BEIJING (Reuters) - Former German Vice Chancellor Philipp Roesler has been appointed to the top job at HNA Group’s New York-based foundation, a move intended to provide stability and legitimacy for the Chinese conglomerate’s charitable efforts in the United States.
Roesler becomes the first chief executive of Hainan Cihang Charity Foundation Inc, a New York-based not-for-profit corporation, the foundation said Thursday.
The foundation is the largest shareholder of HNA Group Co [HNAIRC.UL], the highly acquisitive Chinese conglomerate that holds large stakes in Hilton Worldwide Holdings HLT.N and Deutsche Bank AG DBKGn.DE.
Hainan Cihang said it planned to contribute up to $200 million toward charitable undertakings over the next five years, including $30 million in pledges to Harvard University, the Massachusetts Institute of Technology and Calvary Hospital in New York.
Officially registered with the New York attorney general in September, Hainan Cihang will focus at first on programs to provide healthcare, education and entrepreneurship, Roesler said in an interview with Reuters.
Hainan Cihang “will grant and support financially some projects,” Roesler said. “We won’t hire doctors to make vaccinations, but what we can do is support organizations doing this.”
Roesler said he expected Hainan Cihang to work closely with the United Nations Office for Coordination of Humanitarian Affairs on refugee issues, especially in the Eastern Mediterranean.
HNA Group, the aviation-to-property and financial services conglomerate that has entered into $50 billion worth of deals over two years, announced the establishment of Hainan Cihang in July, as part of a wider attempt to clear-up questions about its shareholding structure.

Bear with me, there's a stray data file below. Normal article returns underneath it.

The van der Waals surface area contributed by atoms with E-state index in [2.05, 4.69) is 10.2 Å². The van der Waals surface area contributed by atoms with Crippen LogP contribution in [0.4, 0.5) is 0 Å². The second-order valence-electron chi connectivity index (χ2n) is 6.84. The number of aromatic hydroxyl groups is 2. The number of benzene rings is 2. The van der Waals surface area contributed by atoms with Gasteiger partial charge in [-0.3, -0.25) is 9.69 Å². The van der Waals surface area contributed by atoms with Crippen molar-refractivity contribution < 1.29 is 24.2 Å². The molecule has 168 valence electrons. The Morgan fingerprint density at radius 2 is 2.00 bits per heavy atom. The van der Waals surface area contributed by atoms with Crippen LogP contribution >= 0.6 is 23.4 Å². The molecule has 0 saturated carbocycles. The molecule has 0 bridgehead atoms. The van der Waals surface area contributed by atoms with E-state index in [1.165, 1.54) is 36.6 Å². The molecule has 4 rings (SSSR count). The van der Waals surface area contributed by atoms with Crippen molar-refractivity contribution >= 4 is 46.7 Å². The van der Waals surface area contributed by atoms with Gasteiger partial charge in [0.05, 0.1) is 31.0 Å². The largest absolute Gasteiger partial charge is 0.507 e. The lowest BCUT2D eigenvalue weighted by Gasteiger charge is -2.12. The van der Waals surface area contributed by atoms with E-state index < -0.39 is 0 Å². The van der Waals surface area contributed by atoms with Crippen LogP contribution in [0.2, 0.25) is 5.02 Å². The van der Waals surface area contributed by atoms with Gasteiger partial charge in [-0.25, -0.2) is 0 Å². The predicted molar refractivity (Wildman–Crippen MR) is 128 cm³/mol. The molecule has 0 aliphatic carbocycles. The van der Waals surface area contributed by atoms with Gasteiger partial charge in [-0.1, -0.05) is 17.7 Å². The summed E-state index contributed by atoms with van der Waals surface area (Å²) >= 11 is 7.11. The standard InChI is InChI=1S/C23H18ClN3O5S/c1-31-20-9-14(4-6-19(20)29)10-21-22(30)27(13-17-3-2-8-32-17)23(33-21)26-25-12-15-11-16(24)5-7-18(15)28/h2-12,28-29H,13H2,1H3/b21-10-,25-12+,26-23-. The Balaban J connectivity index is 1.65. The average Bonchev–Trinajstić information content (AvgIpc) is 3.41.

Hainan Cihang is now HNA’s biggest shareholder, with 29.5 percent of group stock, while a sister foundation based in mainland China holds 22.75 percent of the conglomerate.
Roesler, while aware of media reports concerning HNA’s ownership structure and short-term financing problems, said he remained “optimistic” he would be able to focus on his current job and the “mission of the foundation”.
HNA announced its restructuring in July, listing the two charities and 12 HNA founders and executives as shareholders, leading to heightened scrutiny by global banks and regulators.
For at least 10 years, around 17 percent of HNA’s shares were held in trust by Bharat Bhise, a key HNA banker, as a “favor” to the company, Bhise told Reuters. Those shares, along with another stake, were transferred to Hainan Cihang.
In November, the Swiss Takeover Board said HNA gave partially untrue or incomplete information about its shareholders during its acquisition of the Swiss airline catering firm Gategroup last year.
HNA Group’s chief executive, Adam Tan, acts as chairman of Hainan Cihang’s board of directors. Other directors include Guang Yang, HNA Capital’s chief investment officer, and Chen Guoqing, brother of HNA Group founder and chairman Chen Feng.
Dividends for Hainan Cihang’s shareholding in HNA Group is likely to provide additional funding, Roesler said, adding that an evaluation of the “exact value” of the 29.5 percent stake was now underway.
Roesler comes to the Hainan Cihang from the World Economic Forum, where he was a managing board member. Roesler, trained as a medical doctor, earlier served as Germany’s health minister as well as economics and technology minister.
Reporting By Matthew Miller; Editing by Philip McClellan
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